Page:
|MadSci Network: Medicine|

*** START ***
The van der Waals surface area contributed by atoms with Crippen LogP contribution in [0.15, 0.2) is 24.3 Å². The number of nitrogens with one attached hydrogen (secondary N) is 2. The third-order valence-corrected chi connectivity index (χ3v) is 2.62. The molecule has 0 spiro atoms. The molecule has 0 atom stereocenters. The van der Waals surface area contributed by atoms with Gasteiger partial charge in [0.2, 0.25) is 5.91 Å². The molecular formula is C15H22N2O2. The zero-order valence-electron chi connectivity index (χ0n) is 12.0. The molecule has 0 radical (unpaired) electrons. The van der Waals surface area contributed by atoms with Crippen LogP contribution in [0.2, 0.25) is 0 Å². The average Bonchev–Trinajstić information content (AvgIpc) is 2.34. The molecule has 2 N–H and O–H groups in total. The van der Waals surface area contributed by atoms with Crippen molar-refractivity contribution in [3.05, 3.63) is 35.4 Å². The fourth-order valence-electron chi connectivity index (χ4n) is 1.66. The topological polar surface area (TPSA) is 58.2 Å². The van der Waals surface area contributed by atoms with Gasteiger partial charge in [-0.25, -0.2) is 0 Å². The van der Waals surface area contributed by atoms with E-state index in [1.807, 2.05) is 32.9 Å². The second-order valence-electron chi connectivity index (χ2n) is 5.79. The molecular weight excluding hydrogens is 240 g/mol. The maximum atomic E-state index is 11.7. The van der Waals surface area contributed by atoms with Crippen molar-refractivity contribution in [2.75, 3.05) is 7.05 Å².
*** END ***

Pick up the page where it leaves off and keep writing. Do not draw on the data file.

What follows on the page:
Aloha, Sharon, You ask a very interesting question. But, first I need to rework part of it for you. Fats do not dramatically increase the risk for cancer. It just isn't as simple as that, in spite of the public health messages that seem to get spread all over. As an academic nutritionist who teaches a lot of introductory nutrition students each semester, I am very uncomfortable with some of that information, too,...mainly because it is too simplistic and/or blatantly not correct. Some fat-like compounds in our food (some of the saturated fatty acids) seem to increase the risk for certain cancers; some fat-like compounds (such as conjugated linoleic acid, which is a bunch of a particular fatty acid hooked together) seem actually to decrease the risk for certain cancers; some fat-like compounds (some of the other saturated and unsaturated fatty acids) seem to have little/no effect on the development of cancer, especially in non-human animals. I don't think we have enough information in humans to make really definitive statements about cancer(s) and "fat" in the diet, although people who should know better do that all the time. What we do know is that excess energy (kilocalories) in the diet may increase the risk for cancer(s). But, too few kilocalories can also increase the risk for chronic disease, even cancer(s). Note that I keep writing "cancer(s)"...that is because there are about 100 different (but similar) kinds of diseases that we group together and call cancer. These diseases are similar because they all include cell growth that has gone 'nuts'...cells multiplying when they shouldn't, eventually to become malignant tumors. Anyway, too much fat in the diet can provide too many kilocalories...and people who get very heavy may have an increased risk for certain cancers, such as breast, testicular, and ovarian cancers, if they are genetically prone to them. Now to your question about vitamin E and fat. Vitamin E is a fat- soluble vitamin (micronutrient), and your body can't absorb it well if you don't have enough fat in the diet. Also, fat IS a nutrient. Your body just doesn't function correctly without enough...somewhere between 50-100 grams/day for most adults. Vitamin E IS also an antioxidant, just like you mentioned. So are other nutrients (e.g., minerals, like selenium, and vitamins, like vitamin C or the provitamin beta-carotene). These substances help our bodies fight off the damage that very reactive chemical substances (free radicals) can cause at the level of the cell. So, you see, nutrition isn't quite as simple as good/bad. Too much of anything, even vitamin E, is not good; too little of anything, even fat, is not good. The amount really makes the difference. The take-home message, I think, is that we need all the nutrients in the 'right' amounts...and almost all of those can be gotten from our food (there are exceptions, like getting enough iron and folate during pregnancy...supplements are advissed). The best practical advice that I can give, as a nutritionist is to eat a wide variety of foods, in modest amounts...and enjoy your food!
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